Whenever people say, “We mustn’t be sentimental,” you can take it they are about to do something cruel. And if they add, “We must be realistic,” they mean they are going to make money from it.
Manners are the happy way of doing things. . . . If they are superficial, so are the dewdrops which give such depth to the morning meadows.
A society based on cash and self-interest is not a society at all, but a state of war.
Civilization has taught us to eat with a fork, but even now if nobody is around we use our fingers.
One day she told me the story of her early life. Her first love affair took place when she was around eighteen. The young man was a year or two older and the procedure they adopted was to take off their clothes and, quite naked, climb two adjacent poplar trees. When they were as high as they could get, they would make them sway till their branches touched. They themselves never did.
The perfect hostess will see to it that the works of male and female authors be properly separated on her bookshelves. Their proximity, unless they happen to be married, should not be tolerated.
Civilization is the lamb’s skin in which barbarism masquerades.
The great secret, Eliza, is not having bad manners or good manners or any other particular sort of manners, but having the same manner for all human souls: in short, behaving as if you were in Heaven, where there are no third-class carriages, and one soul is as good as another.
The Bible tells us to love our neighbors and also to love our enemies — probably because generally they are the same people.
A society that presumes a norm of violence and celebrates aggression, whether in the subway, on the football field, or in the conduct of its business, cannot help making celebrities of the people who would destroy it.
The best thing about animals is that they don’t talk much.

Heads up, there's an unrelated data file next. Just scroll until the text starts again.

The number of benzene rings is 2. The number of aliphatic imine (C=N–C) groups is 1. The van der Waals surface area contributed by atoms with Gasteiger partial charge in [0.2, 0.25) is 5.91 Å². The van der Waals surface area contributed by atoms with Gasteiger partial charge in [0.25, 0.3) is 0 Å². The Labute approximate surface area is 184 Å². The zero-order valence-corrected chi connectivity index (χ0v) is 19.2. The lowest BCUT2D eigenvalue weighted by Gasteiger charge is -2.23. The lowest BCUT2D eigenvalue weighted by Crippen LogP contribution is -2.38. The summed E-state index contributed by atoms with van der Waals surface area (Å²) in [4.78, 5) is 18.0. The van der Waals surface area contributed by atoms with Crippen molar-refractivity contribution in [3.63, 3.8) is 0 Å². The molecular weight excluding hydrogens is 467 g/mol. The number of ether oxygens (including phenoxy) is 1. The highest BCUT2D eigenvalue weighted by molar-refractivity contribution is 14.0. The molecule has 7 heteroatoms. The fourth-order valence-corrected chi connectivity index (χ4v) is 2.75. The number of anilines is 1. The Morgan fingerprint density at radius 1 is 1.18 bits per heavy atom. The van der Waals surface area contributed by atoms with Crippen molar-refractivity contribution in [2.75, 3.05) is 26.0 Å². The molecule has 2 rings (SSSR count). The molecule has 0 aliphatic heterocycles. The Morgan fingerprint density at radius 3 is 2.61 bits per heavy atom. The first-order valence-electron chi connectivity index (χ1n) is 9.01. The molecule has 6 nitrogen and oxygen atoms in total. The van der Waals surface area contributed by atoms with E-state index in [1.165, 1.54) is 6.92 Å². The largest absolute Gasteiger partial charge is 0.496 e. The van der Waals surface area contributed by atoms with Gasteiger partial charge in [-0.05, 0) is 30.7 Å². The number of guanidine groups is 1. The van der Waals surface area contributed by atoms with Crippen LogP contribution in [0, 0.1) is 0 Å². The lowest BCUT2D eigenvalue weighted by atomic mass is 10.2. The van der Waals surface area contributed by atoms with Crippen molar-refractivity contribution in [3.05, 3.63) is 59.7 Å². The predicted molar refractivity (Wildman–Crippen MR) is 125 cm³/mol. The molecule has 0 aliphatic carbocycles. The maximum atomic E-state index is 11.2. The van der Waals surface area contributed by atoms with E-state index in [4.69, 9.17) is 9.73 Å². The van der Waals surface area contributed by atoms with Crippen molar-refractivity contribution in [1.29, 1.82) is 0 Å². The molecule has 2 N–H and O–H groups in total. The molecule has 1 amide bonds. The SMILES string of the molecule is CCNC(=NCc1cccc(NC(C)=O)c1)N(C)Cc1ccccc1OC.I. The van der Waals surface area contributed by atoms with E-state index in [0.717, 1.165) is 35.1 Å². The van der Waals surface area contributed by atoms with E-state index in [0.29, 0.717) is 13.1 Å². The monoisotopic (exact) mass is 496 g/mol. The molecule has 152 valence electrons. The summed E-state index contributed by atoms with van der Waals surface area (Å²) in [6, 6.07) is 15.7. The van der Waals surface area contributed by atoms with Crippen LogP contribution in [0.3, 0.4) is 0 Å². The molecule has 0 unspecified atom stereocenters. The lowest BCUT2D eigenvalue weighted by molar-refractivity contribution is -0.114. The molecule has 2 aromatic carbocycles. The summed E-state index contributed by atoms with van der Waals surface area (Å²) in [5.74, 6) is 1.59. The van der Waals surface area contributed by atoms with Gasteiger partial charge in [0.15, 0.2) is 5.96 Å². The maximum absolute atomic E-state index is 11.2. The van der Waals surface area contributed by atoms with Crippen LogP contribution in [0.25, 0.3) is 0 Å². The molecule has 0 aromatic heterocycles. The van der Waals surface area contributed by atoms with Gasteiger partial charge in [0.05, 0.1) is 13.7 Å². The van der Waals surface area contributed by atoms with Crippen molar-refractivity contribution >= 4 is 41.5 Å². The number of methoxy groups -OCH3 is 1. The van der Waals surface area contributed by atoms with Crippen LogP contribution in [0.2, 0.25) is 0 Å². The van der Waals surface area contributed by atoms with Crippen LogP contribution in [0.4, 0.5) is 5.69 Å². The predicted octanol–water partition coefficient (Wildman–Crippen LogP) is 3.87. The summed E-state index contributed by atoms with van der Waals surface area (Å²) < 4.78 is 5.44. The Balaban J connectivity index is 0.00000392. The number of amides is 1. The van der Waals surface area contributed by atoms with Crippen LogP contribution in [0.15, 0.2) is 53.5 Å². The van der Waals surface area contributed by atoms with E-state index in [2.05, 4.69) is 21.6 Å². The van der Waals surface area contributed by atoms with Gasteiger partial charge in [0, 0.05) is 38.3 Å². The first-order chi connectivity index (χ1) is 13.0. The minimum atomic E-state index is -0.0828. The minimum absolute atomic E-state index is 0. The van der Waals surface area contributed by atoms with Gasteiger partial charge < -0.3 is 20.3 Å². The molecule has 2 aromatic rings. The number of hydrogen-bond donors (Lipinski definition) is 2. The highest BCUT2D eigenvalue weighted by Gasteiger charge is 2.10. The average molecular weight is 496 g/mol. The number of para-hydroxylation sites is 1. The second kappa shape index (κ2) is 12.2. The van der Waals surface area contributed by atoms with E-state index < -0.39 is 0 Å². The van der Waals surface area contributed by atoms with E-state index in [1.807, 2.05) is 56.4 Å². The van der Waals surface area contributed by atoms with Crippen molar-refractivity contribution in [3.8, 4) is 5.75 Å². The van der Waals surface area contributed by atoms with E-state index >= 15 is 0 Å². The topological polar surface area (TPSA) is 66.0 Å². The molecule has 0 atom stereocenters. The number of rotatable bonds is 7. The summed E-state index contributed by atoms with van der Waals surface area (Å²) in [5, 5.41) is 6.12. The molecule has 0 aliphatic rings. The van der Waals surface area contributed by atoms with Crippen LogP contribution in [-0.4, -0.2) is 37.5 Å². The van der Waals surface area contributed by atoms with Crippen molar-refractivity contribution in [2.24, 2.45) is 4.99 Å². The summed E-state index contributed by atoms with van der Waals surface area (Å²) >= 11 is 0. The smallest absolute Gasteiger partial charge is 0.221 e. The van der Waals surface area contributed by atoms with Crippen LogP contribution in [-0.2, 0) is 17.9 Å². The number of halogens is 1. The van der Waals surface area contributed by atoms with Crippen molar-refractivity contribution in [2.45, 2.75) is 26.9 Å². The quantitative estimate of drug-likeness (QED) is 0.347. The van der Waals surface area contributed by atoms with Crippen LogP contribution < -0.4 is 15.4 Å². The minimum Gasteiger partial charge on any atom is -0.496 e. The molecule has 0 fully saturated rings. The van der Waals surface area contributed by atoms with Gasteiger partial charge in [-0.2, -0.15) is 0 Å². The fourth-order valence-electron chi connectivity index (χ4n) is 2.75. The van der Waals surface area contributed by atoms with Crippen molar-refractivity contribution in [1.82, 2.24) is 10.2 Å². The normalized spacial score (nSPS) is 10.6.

Kindness is a virtue neither modern nor urban. One almost unlearns it in a city. Towns . . . are not unfriendly; they offer a vast and solacing anonymity or an equally vast and solacing gregariousness. But one needs a neighbor on whom to practice compassion.
Always live in the ugliest house on the street. Then you don’t have to look at it.
This is what you should do: love the Earth and the Sun and the animals, despise riches, give alms to everyone that asks, stand up for the stupid and crazy, devote your income and labor to others, hate tyrants, argue not concerning God, have patience and indulgence toward the people, take off your hat to nothing known or unknown nor to any man nor any number of men, reexamine what you’ve been told at school or in church or in any book, dismiss what insults your soul, and your very flesh shall be a great poem.
The first half of my life, I responded to arrogant people with anger and arrogance. Now I respond to their fragility with delicate care.
Former Postmaster General J. Edward Day revealed in his book an ingenious way to stop long-winded telephone callers. Day suggests you hang up while you are talking. The other party will think you were accidentally cut off, because no one would hang up on his own voice.